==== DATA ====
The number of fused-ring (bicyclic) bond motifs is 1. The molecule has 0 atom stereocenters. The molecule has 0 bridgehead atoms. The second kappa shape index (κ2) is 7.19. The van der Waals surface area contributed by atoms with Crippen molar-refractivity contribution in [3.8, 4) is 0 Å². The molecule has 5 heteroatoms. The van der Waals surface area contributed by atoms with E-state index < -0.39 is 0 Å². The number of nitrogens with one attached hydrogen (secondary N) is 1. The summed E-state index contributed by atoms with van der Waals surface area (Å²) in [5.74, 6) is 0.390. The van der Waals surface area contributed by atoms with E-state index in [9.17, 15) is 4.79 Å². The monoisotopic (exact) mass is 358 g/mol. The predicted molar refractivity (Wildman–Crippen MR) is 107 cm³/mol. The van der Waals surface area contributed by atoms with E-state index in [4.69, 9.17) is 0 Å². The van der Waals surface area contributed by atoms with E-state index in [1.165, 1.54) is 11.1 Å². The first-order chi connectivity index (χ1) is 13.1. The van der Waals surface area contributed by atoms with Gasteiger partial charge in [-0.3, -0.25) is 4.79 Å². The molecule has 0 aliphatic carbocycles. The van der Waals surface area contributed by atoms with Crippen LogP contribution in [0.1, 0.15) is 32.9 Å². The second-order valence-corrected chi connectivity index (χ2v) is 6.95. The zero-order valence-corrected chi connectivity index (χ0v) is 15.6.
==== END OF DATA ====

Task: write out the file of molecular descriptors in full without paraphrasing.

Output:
The number of fused-ring (bicyclic) bond motifs is 1. The molecule has 0 atom stereocenters. The molecule has 0 bridgehead atoms. The second kappa shape index (κ2) is 7.19. The van der Waals surface area contributed by atoms with Crippen molar-refractivity contribution in [3.8, 4) is 0 Å². The molecule has 5 heteroatoms. The van der Waals surface area contributed by atoms with E-state index < -0.39 is 0 Å². The number of nitrogens with one attached hydrogen (secondary N) is 1. The summed E-state index contributed by atoms with van der Waals surface area (Å²) in [5.74, 6) is 0.390. The van der Waals surface area contributed by atoms with E-state index in [9.17, 15) is 4.79 Å². The monoisotopic (exact) mass is 358 g/mol. The predicted molar refractivity (Wildman–Crippen MR) is 107 cm³/mol. The van der Waals surface area contributed by atoms with E-state index in [4.69, 9.17) is 0 Å². The van der Waals surface area contributed by atoms with E-state index in [1.165, 1.54) is 11.1 Å². The first-order chi connectivity index (χ1) is 13.1. The van der Waals surface area contributed by atoms with Gasteiger partial charge in [-0.3, -0.25) is 4.79 Å². The molecule has 0 aliphatic carbocycles. The van der Waals surface area contributed by atoms with Crippen LogP contribution in [0.1, 0.15) is 32.9 Å². The second-order valence-corrected chi connectivity index (χ2v) is 6.95. The zero-order valence-corrected chi connectivity index (χ0v) is 15.6.